Arts for the Very Young International has the bells on for just $29.95, which is a phenomenal deal, but better than that, you can get their education framework as pick-and-pulls, which we can guarantee are so fun, entertaining, and informative. It’s a colour-coded method of learning musical notation that also helps develop your child’s sense of pitch, timbre and tempo. Instrumental play is always such an amazing thing to witness, and is so, so good for little brains!

We can’t say enough good things about it! Check out the AVY-I online store here:!/c/0/offset%3D18%26sort%3Dnormal


Think ‘Apples to Apples’ or ‘Cards Against Humanity’ but… you know, really lovely and educational and fun for young families instead!

We’ve played this game with kids as young as 3, though you have to adapt it a little. One player says a word (like ‘love’ or ‘sadness’ or ‘playing’) and the other players choose a card from their hand that best represents that word! You can play as a card-collecting game or a race, and you don’t need the original game to play, you can simply use one of the booster packs.

The artwork is indescribably beautiful, and this is MASSIVE for developing our children’s symbolic and creative thinking, narrative and literacy skills, and empathy. Learning to lose at a game is also important for emotional maturity, although really, when you’re playing this game, no one loses, and it can be an amazing collaborative opportunity! Try playing in teams!


Day 11 sees us pricing our Cubeebs to move!

Normally $15, we’re pushing at $8! And our tactile cubes, with a different fabric on each face (perfect for sensory stimulation, problem solving, and gauging force and pressure exertion) are just $10!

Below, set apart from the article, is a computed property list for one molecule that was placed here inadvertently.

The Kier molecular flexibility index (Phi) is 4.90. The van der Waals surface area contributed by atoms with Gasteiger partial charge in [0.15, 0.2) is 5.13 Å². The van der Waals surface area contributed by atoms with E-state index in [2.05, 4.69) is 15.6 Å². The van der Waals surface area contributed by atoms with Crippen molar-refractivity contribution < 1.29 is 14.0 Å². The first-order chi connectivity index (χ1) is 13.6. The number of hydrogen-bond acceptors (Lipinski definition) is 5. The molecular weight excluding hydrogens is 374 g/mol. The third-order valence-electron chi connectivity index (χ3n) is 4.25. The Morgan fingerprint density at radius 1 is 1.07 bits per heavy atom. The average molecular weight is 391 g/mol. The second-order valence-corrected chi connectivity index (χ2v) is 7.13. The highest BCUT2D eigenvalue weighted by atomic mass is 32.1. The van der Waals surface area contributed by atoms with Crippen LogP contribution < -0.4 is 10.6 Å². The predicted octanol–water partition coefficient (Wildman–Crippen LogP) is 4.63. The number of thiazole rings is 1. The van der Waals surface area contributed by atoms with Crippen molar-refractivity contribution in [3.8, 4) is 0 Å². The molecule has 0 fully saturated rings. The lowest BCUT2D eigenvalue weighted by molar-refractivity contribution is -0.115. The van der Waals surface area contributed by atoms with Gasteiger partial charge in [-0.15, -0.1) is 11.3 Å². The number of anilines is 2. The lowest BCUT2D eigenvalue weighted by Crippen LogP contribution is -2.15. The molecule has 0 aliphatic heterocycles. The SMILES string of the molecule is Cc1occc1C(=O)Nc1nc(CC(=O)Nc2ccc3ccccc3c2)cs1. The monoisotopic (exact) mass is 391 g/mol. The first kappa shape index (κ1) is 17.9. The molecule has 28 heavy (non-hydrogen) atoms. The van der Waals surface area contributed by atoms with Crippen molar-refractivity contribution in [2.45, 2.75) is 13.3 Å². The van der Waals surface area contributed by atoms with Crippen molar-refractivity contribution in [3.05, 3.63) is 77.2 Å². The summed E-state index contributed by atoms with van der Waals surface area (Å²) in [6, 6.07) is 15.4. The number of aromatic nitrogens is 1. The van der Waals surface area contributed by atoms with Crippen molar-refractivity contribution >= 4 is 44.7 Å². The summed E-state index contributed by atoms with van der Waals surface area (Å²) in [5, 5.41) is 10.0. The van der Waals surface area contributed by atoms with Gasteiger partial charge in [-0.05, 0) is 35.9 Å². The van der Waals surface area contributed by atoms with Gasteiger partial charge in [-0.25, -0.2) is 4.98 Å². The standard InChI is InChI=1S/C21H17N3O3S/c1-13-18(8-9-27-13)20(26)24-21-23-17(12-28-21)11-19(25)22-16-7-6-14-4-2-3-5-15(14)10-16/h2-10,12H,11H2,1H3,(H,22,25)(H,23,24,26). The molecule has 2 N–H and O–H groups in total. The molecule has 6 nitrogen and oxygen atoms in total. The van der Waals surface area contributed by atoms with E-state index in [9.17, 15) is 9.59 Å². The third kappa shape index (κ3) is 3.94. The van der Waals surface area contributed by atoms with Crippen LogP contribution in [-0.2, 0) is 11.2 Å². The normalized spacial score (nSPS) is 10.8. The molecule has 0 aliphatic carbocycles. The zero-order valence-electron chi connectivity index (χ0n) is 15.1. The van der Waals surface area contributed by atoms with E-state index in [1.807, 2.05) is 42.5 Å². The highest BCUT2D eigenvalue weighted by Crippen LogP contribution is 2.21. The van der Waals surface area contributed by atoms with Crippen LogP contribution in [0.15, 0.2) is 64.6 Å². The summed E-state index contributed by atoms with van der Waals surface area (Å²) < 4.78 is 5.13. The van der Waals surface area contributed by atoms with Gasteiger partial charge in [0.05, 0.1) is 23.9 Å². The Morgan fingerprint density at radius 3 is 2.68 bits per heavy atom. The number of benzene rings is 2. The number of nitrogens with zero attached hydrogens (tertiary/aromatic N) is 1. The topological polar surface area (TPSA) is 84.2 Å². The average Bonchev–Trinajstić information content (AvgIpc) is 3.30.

Get yours before they’re gone!


For the last day of our Twelve Days of Christmas features, we wanted to share the love with a couple of socially-conscious local clothing companies!

The first is Full Steam Gear, and if the force is strong in your family, you’ll want to check out their tiny clothes for nerdy fams. A portion of all their proceeds goes to Heart Beats Children’s Society, which supports families dealing with congenital heart disease. Their Etsy store can be found here, although the majority of their work is on demand:

Our second company is Fabric of our Lives, and their seamstress, Donna, refashions heirloom fabrics into new items. You could make a onesie out of Grandpa’s favourite sweater, or a blankie out of Auntie’s old linens. It’s a great way to repurpose fabrics otherwise sitting around, and in such a joyful way that carries on the spirit and specialness of our loved ones! You can contact them through their Facebook page for more information or for a consultation!

Merry Christmas, Everyone!


Survey Time

Rhyme and Reason is looking to expand our services to a new flagship store location in Calgary — but we need your feedback to do it!

If you are a Parent or Early Childhood Educator or Caregiver in Calgary or the surrounding areas, please take a few minutes to fill out this short survey:


Gentle Tips to Improve Your Child’s Sleep Habits

Gentle Tips to Improve Your Child’s Sleep Habits

Guest Blog submitted by Kaila Wakelam of My Little Dreamer Sleep Solutions

Newborn baby sleeping quite

When our little ones aren’t getting the sleep they need we often see the results in their day-time behaviours. Children who are not well-rested tend to have a hard time focusing, can be seen as cranky, and are often less tolerant to change. Not only does sleep deprivation affect behaviour but it ALSO affects sleep – children who are over-tired will often sleep less than you think they should, have a hard time falling asleep, wake frequently in the night and start their day earlier than most. Here are some gentle tips to help improve your child’s sleep habits.

1. Teach your child to fall asleep independently.

If your child is currently fed, rocked, bounced, sang, or snuggled to sleep this is likely the cause of their night-time awakenings. When they wake in the night they are looking for the exact same things to happen in order to fall back asleep. Instead, put them in bed drowsy-but-awake and offer reassurance and support to help them fall asleep. As they develop this skill you can remove your presence altogether.  The goal is to allow them the opportunity to become comfortable and confident (with your guidance) with falling asleep in their own bed without the need of external factors.  This is a process that takes time, consistency, and patience.

2. Create a predictable routine for bed-time.